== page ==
Here’s a quote from Mashable’s review:
These are the kinds of speed increases that impact your day.
What about the keyboard and Touch Bar?
I’m happy to announce that that I’ve had no issues with the new keyboard or trackpad for that matter. The keyboard is definitely quieter, but not what I would call quiet. It’s an improvement over the 2016 model (I never tried the 2017 model) for sure. Only time will tell if it holds up.
As far as the Touch Bar is concerned I don’t hate it, but I don’t love it either. It’s a nice to have, but it’s not something that I use regularly. Most of the time I forget that it’s even there. I have to remember to use it. Those few times a week that I do use it, it’s nice. It works well. The only problem is that I’m always hitting the Siri button by accident. With that said, I do absolutely love the Touch ID feature. Touch ID works just like it does on iPhones. I can be used in many cases instead of entering your password and I’m thrilled that it works with 1Password.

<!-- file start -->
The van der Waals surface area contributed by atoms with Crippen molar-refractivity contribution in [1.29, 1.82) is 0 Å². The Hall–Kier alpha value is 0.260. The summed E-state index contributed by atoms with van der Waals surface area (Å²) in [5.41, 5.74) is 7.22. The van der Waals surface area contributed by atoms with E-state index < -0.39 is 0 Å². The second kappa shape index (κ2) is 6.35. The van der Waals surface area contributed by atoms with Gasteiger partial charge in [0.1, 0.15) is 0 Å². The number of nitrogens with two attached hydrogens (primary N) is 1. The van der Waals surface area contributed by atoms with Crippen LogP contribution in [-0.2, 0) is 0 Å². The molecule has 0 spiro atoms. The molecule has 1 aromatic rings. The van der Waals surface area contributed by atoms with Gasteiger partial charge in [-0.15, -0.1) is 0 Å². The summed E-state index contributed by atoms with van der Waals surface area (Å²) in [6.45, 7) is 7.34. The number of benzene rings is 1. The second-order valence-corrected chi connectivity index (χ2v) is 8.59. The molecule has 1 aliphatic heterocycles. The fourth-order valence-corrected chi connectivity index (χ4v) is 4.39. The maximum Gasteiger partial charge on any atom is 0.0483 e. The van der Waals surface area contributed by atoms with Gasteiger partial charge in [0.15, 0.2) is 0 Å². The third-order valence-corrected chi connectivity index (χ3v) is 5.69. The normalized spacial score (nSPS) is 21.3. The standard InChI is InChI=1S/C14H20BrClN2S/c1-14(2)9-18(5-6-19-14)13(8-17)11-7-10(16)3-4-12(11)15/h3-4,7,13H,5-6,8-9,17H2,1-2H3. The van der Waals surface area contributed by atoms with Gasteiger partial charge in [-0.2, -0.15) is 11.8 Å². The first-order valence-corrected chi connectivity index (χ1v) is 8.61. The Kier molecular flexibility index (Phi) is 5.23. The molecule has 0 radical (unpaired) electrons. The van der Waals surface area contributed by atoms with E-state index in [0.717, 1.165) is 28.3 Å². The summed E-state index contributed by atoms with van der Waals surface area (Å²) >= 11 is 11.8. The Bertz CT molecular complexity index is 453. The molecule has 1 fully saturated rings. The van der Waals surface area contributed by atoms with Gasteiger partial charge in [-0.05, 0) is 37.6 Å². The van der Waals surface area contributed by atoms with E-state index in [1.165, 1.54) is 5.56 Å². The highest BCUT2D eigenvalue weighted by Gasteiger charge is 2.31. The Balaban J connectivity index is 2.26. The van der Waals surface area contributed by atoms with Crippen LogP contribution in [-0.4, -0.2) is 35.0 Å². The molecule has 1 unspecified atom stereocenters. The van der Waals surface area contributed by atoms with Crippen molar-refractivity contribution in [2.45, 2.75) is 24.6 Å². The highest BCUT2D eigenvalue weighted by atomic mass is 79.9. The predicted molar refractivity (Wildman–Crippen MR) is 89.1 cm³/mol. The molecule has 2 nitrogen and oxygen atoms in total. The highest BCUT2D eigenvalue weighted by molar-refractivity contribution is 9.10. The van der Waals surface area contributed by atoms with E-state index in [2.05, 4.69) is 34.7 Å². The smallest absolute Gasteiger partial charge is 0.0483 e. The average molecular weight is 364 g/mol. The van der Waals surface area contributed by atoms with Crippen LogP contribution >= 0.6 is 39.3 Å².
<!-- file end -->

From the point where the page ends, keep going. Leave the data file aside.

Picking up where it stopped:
Yes Dongle Hell still exists
While there are many current peripherals that either ship with a USB-C connection or offer one as a choice, you’ll still need an adapter, dongle or hub to connect older devices. Most video connections and projectors still use and will use HDMI for the foreseeable future. Ethernet is still an RJ45, etc. I bought a few different adapters:
This lightweight USB-C hub solved the vast majority of my connectivity needs and stays in my laptop bag as my go to for connecting multiple devices at once. It gives me standard USB ports, an SD and MicroSD card reader, HDMI (4K support), a USB-C port that supports charging and gigabit ethernet.
While the above USB-C hub handles most of my needs sometimes it’s easier just to use the single adapter you need at any given time. For example, I swapped out my external hard drive cables for these USB-C ones. These USB 3.1 to USB-C adapters are inexpensive enough to leave connected to the devices you use regularly. If you want to connect your iPhone directly to your new USB-C MacBook Pro then you’ll want a USB-C to Lightning cable.
One frustration you might run into when you have to work with a colleague that isn’t using USB-C ports. On my first trip I brought one of my external hard drives with the new USB-C able above instead of the traditional USB 3.1 Type A cable. No problem until I needed to connect that drive to someone’s older MacBook Pro. Doh!